The principles underlying the validity of out-of-State divorce decrees have recently been reviewed and promulgated anew by both this court and the Supreme Court of the United States. Williams v. North Carolina, 325 U.S. 248; Esenwein v. Pennsylvania, 325 U.S. 279; Atkins v. Atkins, 393 Ill. 202.
According to our determinations, which are clearly consistent with those of the Supreme Court of the United States, the introduction of an out-of-State divorce decree constitutes prima facie evidence of its validity. (Esenwein v. Pennsylvania; Atkins v. Atkins.) However, if the litigant who would escape the operation of the out-of-State decree sustains the burden of impeaching the jurisdictional prerequisite of bona fide domicile, then the decree will be deemed neither valid nor entitled to full faith and credit. Esenwein v. Pennsylvania; Atkins v. Atkins.
In the Atkins case, this court affirmed its former opinion on this issue in the same case, 386 Ill. 345,) in the light of the decisions of the Supreme Court of the United States, which were interpreted as holding that the power of a court to grant a divorce is founded on domicile, and that the full-faith-and-credit clause operates only with respect to judgments rendered by a court whose jurisdiction, either as to subject matter or the person, is not impeached. With reference to the case before it the court stated at page 207: "It was, at least, impliedly held in our former opinion that the credit to be attached to the Nevada decree depended solely upon the fact of appellant's domicile in that State. * * *. It was held that since appellant was not domiciled in Nevada, the court granting the decree of divorce was without jurisdiction and the decree entered in that court was not entitled to full faith and credit in this proceeding."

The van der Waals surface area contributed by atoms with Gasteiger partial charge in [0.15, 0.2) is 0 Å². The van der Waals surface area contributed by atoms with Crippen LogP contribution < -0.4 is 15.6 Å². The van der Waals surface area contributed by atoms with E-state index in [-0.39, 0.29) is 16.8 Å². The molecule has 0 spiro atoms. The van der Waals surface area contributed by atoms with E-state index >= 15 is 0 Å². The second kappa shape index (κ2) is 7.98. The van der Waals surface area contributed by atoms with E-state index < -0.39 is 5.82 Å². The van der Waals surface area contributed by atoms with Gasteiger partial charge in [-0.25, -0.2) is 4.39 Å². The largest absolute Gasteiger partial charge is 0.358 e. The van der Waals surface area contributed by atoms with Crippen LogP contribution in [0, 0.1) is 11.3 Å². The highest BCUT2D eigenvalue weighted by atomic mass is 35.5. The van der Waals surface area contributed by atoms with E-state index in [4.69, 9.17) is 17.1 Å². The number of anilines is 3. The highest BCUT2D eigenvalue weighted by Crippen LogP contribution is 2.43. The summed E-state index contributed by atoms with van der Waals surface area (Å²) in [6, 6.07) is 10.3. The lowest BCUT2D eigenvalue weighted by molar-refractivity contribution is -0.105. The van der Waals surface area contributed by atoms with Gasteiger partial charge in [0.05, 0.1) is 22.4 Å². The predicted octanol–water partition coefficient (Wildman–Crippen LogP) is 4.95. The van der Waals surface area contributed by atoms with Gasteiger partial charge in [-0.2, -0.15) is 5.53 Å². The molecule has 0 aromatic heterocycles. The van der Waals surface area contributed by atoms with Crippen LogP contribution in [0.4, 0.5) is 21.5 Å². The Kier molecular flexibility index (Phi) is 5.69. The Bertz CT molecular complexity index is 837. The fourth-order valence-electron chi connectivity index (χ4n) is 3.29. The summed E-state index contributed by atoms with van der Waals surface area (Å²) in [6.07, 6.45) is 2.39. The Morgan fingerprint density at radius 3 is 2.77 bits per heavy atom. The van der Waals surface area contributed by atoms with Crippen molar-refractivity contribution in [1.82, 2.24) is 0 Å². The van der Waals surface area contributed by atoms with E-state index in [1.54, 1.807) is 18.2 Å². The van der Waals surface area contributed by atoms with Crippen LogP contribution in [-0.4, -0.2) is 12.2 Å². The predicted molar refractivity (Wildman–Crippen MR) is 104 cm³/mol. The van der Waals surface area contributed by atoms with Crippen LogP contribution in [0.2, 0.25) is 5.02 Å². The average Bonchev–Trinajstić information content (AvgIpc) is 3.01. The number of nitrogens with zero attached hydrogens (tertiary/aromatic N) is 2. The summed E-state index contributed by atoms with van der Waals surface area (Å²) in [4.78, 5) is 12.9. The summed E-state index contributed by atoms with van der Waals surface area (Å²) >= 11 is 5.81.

Thus the court, in determining whether full faith and credit should be given to the out-of-State divorce decree, may properly inquire into the bona fide character of the domicile of the party who secured that divorce. In the Esenwein case the court noted that the party procuring the Nevada divorce left that State immediately after the decree, and held that this was evidence of bad faith disproving an intention to establish a Nevada domicile. In the Atkins case the court stated that such conduct as found in the Esenwein case was not the only means by which bad faith in the establishment of the domicile in the sister State may be shown, and that the facts in the case before it were of equal force on the question of lack of good faith.